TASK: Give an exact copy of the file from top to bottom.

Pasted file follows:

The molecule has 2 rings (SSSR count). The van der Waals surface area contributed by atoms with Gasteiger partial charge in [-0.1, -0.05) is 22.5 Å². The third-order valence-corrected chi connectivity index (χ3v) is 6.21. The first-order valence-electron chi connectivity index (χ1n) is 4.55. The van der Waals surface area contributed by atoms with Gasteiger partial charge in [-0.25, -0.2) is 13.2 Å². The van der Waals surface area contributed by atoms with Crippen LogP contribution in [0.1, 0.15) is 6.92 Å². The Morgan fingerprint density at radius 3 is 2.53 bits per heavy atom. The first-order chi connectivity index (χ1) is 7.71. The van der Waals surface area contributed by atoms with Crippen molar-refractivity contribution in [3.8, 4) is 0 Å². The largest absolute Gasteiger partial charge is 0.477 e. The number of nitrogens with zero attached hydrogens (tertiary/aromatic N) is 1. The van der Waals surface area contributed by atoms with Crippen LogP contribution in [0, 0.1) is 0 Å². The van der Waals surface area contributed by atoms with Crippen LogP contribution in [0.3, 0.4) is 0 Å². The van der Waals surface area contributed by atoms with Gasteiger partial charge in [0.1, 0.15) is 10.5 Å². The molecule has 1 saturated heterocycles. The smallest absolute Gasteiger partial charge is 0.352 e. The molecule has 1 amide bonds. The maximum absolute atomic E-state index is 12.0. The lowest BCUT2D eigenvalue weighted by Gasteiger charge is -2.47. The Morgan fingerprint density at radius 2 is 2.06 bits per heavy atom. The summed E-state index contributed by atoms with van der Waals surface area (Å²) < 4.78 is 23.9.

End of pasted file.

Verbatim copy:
The molecule has 2 rings (SSSR count). The van der Waals surface area contributed by atoms with Gasteiger partial charge in [-0.1, -0.05) is 22.5 Å². The third-order valence-corrected chi connectivity index (χ3v) is 6.21. The first-order valence-electron chi connectivity index (χ1n) is 4.55. The van der Waals surface area contributed by atoms with Gasteiger partial charge in [-0.25, -0.2) is 13.2 Å². The van der Waals surface area contributed by atoms with Crippen LogP contribution in [0.1, 0.15) is 6.92 Å². The Morgan fingerprint density at radius 3 is 2.53 bits per heavy atom. The first-order chi connectivity index (χ1) is 7.71. The van der Waals surface area contributed by atoms with Crippen molar-refractivity contribution in [3.8, 4) is 0 Å². The largest absolute Gasteiger partial charge is 0.477 e. The number of nitrogens with zero attached hydrogens (tertiary/aromatic N) is 1. The van der Waals surface area contributed by atoms with Crippen LogP contribution in [0, 0.1) is 0 Å². The van der Waals surface area contributed by atoms with Crippen LogP contribution in [0.3, 0.4) is 0 Å². The van der Waals surface area contributed by atoms with Gasteiger partial charge in [0.1, 0.15) is 10.5 Å². The molecule has 1 saturated heterocycles. The smallest absolute Gasteiger partial charge is 0.352 e. The molecule has 1 amide bonds. The maximum absolute atomic E-state index is 12.0. The lowest BCUT2D eigenvalue weighted by Gasteiger charge is -2.47. The Morgan fingerprint density at radius 2 is 2.06 bits per heavy atom. The summed E-state index contributed by atoms with van der Waals surface area (Å²) < 4.78 is 23.9.